Home > Film Reviews > Paddington


Posted by admin on January 19, 2015


Something that I’ve noticed out of children’s literature is that there whenever animals are talking and playing essential characters, there are three types that authors will write. The first are birds; it doesn’t matter what kind of bird, but I see plenty of birds from sparrows to flamingos to blue jays replaying human problems. Next up are rabbits. These big eared mammals seem to be very popular in the cute and cuddly department and provide much entertainment from Peter Rabbit to Bugs Bunny. What I think is the most popular (and frankly, overused) animal happen to be bears.

Who would have thought that despite being one of the most dangerous animal on the planets, we have created a new identity for bear; as wholesome and innocent. A lot of this stems from the image of the Teddy bear toy which tends to be one of the first things people play with. There seen in fairy tales like Goldilocks and the Three Bears. There seen in picture books like my personal favorite, the Berenstain Bears. Their seen in short stories like Little Bear. One such bear that’s also popular is Paddington Bear, a British character that I’m not too familiar with. He finally receives a feature film adaption in Paddington.

Starting in the deepest jungles of Peru, we come across a family of bears that seems to be intelligent, speak English and has a fondness for marmalade. The older bears, Aunt Lucy and Uncle Pastuzo, live in a big tree house along with their young nephew. An earthquake destroys their home along with the loss of their uncle. Lucy takes the young bear to the ship docks to be taken to London as they were told by an explorer that they are welcome. The cub is given his uncles hat and a suitcase full of marmalade as he crosses the sea.

He lands in Britton without notice and finds himself in the Paddington train station where he looks for a new home. While waiting on the sidelines, the Brown family has returned from a vacation where they see the bear and while the rest of the family including mother Mary (played by Sally Hawkins) wants to take in the bear, the father Henry (played by Hugh Bonneville) wants nothing of it. The bear is given his English name Paddington, and taken in to find the explorer that found them years ago. Meanwhile, a museum taxidermist, Millicent Clyde (played by Nicole Kidman) wants the bear to stuff and add to the collection.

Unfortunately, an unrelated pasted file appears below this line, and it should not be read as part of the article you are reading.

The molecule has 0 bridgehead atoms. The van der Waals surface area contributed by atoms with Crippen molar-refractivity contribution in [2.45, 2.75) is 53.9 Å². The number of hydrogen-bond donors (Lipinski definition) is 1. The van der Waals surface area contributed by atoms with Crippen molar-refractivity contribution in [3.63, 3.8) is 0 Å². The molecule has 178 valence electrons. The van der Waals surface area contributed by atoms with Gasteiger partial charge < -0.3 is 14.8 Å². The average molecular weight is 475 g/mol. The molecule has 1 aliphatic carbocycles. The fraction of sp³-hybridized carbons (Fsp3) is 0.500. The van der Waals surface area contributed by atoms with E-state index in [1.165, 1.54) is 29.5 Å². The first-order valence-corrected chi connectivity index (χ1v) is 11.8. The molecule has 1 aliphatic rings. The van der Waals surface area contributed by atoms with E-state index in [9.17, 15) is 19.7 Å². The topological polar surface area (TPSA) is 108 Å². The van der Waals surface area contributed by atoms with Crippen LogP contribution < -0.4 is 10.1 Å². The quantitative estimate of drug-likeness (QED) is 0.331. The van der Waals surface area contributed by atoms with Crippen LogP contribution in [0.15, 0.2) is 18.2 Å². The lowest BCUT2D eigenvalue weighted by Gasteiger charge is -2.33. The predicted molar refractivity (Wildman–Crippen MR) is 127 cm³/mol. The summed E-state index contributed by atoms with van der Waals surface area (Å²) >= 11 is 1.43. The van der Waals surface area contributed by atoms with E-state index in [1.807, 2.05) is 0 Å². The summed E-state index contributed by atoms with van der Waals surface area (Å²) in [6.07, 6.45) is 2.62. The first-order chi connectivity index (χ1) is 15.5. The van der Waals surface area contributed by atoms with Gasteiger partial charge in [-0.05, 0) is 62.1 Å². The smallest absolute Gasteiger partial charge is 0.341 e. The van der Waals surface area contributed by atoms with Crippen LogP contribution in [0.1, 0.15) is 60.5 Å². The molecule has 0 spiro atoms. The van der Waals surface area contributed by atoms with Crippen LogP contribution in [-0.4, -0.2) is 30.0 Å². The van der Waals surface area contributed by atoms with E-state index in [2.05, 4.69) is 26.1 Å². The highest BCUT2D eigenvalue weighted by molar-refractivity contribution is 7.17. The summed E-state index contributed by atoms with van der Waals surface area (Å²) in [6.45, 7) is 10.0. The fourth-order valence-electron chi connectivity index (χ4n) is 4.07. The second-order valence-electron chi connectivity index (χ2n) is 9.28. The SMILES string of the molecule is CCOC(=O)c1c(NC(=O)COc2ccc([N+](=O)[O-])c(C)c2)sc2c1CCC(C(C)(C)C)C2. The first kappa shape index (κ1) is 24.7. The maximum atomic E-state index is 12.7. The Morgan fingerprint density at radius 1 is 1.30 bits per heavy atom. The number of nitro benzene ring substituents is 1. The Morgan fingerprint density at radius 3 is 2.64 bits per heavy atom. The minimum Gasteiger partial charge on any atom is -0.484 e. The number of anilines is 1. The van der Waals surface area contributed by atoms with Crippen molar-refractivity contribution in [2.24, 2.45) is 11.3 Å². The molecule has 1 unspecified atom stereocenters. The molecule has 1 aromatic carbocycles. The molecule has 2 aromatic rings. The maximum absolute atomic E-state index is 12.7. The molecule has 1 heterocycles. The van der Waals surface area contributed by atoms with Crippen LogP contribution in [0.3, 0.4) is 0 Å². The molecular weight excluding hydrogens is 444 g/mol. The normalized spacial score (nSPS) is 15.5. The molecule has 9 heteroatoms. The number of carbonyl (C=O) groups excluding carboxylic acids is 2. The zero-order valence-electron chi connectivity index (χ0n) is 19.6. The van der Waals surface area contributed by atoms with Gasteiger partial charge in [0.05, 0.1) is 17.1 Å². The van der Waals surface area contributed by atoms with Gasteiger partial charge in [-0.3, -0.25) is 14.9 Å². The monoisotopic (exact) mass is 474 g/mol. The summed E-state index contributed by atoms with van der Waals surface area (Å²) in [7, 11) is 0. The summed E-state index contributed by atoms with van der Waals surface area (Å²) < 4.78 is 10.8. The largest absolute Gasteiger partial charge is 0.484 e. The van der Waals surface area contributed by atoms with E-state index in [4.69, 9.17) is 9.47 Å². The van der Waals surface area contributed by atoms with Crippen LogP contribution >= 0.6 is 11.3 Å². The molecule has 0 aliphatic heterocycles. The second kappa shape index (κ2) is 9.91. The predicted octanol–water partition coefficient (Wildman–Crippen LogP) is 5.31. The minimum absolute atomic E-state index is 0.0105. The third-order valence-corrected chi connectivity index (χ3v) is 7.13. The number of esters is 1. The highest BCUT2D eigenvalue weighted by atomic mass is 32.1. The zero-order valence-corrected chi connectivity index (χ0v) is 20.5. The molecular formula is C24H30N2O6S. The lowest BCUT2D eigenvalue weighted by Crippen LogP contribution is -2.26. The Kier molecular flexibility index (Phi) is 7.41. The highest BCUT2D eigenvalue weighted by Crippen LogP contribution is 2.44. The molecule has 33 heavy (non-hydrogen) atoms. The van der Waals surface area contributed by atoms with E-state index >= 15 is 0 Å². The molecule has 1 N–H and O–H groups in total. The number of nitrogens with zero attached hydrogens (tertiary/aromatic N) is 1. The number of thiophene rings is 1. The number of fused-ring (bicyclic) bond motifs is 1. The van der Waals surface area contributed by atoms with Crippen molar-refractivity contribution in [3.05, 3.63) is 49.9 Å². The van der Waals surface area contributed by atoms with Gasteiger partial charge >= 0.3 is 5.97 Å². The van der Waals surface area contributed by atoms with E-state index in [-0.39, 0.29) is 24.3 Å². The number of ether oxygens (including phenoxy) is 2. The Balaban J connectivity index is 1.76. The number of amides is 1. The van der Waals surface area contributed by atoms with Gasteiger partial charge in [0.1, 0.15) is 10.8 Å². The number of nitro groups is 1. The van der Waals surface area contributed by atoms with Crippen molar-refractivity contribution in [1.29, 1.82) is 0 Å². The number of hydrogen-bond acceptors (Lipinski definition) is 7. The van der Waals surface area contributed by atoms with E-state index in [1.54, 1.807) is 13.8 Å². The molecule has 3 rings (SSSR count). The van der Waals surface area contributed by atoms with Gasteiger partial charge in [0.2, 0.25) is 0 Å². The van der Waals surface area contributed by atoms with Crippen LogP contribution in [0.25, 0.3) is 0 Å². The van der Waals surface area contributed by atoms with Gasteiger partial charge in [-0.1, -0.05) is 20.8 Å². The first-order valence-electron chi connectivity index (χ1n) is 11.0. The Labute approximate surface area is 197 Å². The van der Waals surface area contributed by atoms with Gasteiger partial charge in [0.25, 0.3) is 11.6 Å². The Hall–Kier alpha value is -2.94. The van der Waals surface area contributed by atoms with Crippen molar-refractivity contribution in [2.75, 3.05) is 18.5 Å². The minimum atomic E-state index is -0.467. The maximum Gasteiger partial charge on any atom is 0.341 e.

What surprises me about Paddington is that I probably should not like the movie as it engages in the trope of convincing the parent to keep the pet (something like in Beethoven). But for some reason, I found myself really liking this movie. It idea here is nothing new, but it seems fresh because of two things; the pet in question and the writing.

Paddington himself is a very likable bear, very curious and naive, and tends to make mistakes, but always remains optimistic. Think of him as a smarter Winnie the Pooh. Something like Paddington could have been a goofier children’s film had it been produced here in the U.S., but being produced by the U.K. has given this film to keep is charming roots and bring him into the twenty-first century. Though there are a few gag’s that could have been cut, the slapstick is actually well thought out and almost as funny as The Three Stooges. When I mean that the film is British is an understatement. I can understand why some kids may not get the dry humor and over tone present, but should you enjoy something like Monty Python and Black Adder, you’ll probably enjoy this more then you think.


I’ll give this four and a half Paddingtons out of five. This is a family film that I strongly recommend. Though the adults are not going to find that many adult jokes (good thing too), I think they’ll be surprised by how much they’ll like his bear. 


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